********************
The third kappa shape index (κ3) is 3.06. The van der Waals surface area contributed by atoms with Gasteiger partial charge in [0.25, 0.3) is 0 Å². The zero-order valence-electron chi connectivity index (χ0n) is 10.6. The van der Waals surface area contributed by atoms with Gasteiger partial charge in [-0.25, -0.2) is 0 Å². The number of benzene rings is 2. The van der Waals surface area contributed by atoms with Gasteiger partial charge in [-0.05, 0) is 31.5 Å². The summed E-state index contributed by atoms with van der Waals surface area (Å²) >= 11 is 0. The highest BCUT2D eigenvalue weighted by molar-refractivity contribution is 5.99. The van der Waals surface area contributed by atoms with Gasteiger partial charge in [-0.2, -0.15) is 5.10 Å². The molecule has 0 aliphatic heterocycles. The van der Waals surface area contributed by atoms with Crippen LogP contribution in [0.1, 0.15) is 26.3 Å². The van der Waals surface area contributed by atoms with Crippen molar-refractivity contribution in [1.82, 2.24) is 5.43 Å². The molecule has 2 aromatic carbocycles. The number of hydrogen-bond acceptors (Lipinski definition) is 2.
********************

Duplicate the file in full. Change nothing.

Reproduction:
The third kappa shape index (κ3) is 3.06. The van der Waals surface area contributed by atoms with Gasteiger partial charge in [0.25, 0.3) is 0 Å². The zero-order valence-electron chi connectivity index (χ0n) is 10.6. The van der Waals surface area contributed by atoms with Gasteiger partial charge in [-0.25, -0.2) is 0 Å². The number of benzene rings is 2. The van der Waals surface area contributed by atoms with Gasteiger partial charge in [-0.05, 0) is 31.5 Å². The summed E-state index contributed by atoms with van der Waals surface area (Å²) >= 11 is 0. The highest BCUT2D eigenvalue weighted by molar-refractivity contribution is 5.99. The van der Waals surface area contributed by atoms with Gasteiger partial charge in [-0.2, -0.15) is 5.10 Å². The molecule has 0 aliphatic heterocycles. The van der Waals surface area contributed by atoms with Crippen LogP contribution in [0.1, 0.15) is 26.3 Å². The van der Waals surface area contributed by atoms with Crippen molar-refractivity contribution in [1.82, 2.24) is 5.43 Å². The molecule has 2 aromatic carbocycles. The number of hydrogen-bond acceptors (Lipinski definition) is 2.